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- 05/12/17--03:40: _'Tawang is a beauti...
- 05/14/17--02:27: _RFA: The 17th Gyalw...
- 05/15/17--00:52: _The 4th Dialogue of...
- 05/17/17--20:47: _VOA Tibetan: His Ho...
- 05/17/17--04:49: _The Gyalwang Karmap...
- 05/18/17--00:52: _Buddists demand the...
- 05/18/17--07:37: _Rfa Tibetan: Interv...
- 05/18/17--08:30: _Denzong Lhadey call...
- 05/18/17--01:31: _Monks march in Gang...
- 05/18/17--22:32: _His Holiness the 17...
- 05/19/17--07:33: _Karmapa followers m...
- 05/17/17--04:53: _A Historic Moment f...
- 05/17/17--23:01: _The Gyalwang Karmap...
- 05/18/17--21:18: _Karmapa Lama makes ...
- 05/20/17--07:12: _Sikkim monks seek e...
- 05/19/17--11:12: _RFA: Gyalwang Karma...
- 05/19/17--08:30: _Exploring the World...
- 05/19/17--17:00: _The Peace Pagoda on...
- 05/19/17--19:00: _Gyalwang Karmapa Be...
- 05/19/17--23:04: _The Karmapa Teaches...
- 05/12/17--03:40: 'Tawang is a beautiful part of India': Karmapa Lama - Hard News
- 05/14/17--02:27: RFA: The 17th Gyalwang Karmapa’s First Canadian Tour
- 05/17/17--20:47: VOA Tibetan: His Holiness the 17th Karmapa visit Canada 2017
- 05/17/17--04:49: The Gyalwang Karmapa’s historic first visit to the United Kingdom
- 05/18/17--00:52: Buddists demand the entry of Karmapa in Sikkim - North Bengal Today
- 05/18/17--01:31: Monks march in Gangtok with Karmapa visit demand - Sikkim Express
- 05/18/17--22:32: His Holiness the 17th Karmapa is coming to Calgary!
- 05/17/17--23:01: The Gyalwang Karmapa Meets World Culture in the British Museum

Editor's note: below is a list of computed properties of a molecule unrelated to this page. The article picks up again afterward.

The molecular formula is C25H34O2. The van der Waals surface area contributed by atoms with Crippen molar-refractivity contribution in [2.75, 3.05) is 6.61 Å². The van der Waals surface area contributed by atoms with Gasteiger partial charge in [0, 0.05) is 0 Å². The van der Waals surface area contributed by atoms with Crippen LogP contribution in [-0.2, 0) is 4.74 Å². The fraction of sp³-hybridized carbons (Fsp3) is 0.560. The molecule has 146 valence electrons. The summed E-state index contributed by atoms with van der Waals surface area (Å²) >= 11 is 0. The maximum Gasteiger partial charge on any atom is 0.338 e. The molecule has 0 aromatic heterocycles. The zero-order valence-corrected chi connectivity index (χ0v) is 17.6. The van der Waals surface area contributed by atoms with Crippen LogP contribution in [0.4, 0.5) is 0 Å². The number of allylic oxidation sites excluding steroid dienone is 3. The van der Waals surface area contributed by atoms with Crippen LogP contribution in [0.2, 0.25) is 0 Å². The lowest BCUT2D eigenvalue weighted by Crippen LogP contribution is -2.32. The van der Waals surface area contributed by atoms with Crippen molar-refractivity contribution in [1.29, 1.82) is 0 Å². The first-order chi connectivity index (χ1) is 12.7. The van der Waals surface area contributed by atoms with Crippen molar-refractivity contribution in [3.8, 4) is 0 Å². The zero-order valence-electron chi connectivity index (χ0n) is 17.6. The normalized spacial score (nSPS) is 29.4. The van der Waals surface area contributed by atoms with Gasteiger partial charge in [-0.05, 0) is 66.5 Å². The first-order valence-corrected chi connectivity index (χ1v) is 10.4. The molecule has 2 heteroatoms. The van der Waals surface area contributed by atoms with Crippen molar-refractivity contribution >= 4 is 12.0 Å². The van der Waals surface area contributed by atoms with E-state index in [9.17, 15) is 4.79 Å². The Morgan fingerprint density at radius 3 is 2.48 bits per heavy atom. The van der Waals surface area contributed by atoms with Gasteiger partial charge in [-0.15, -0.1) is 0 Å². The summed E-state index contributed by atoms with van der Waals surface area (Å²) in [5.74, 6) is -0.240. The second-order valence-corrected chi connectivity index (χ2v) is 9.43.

- 05/18/17--21:18: Karmapa Lama makes maiden visit to the UK - Phayul
- 05/20/17--07:12: Sikkim monks seek early permission for Karmapas visit - India Today
May 12, 2017
One of the most important Tibetan Buddhist leaders worries about the growing Chinese influence and diminishing numbers of the community in exile
Sanjay Kapoor Delhi
In the year 2000, a 14-year-old Ogyen Trinley Dorji or Karmapa Lama, head of the Karma Kagyu, the largest sub-school of Tibetan Buddhists, escaped from Tibet and walked across the mighty Himalayas to India. His daring escape was viewed with suspicion by some who thought that it was part of a Chinese conspiracy to disrupt Dalai Lama and the Tibetan Buddhist Exile community in India. Karmapa, who was selected through a complicated process that combined prophecy and rigorous interviews by Buddhist monks in Tibet, through the force of his charismatic personality has been seeking to assuage the misgivings and controversies that plague the exile community. Karmapa lives in Dharamshala, where Tibet’s capital in exile is located. He enjoys an excellent relationship with Dalai Lama and many see in him as the spiritual leader who will helm the 6 million strong Tibetan Buddhists. He is the third most important leader after Dalai Lama and Panchen Lama (who is under Chinese control). Last November he made his first visit to Tawang, which has been claimed by the Chinese in their long-running border dispute. He addressed a congregation under the Indian flag in the company of State Home Minister, Kiren Rijiju, and reiterated to Hardnews in an exclusive interview that “ Tawang was a beautiful part of India.” The Chinese will surely hate his remarks.Hardnews met Karmapa in Delhi in an exclusive chat and discussed with him about his passion for environmental issues and about the future of Tibetan Buddhists in exile. He informed us that the number of Tibetans-in-exile was diminishing by 5,000 every year. Karmapa also said that besides the issue of identity, growing influence of China and tight border control was also impacting the flow of Tibetan Buddhists to India.
You came to India in the year 2000 when you were just 14 years old, what are your early memories of the journey that you can recall?
I don't have much to say, primarily because more unpleasant things have happened than pleasant things and probably sometimes the troubles are so much that you do not care to remember it on the spot.
You were recently in Tawang (Arunachal Pradesh), could you share with us impressions of Tawang, what was the journey like?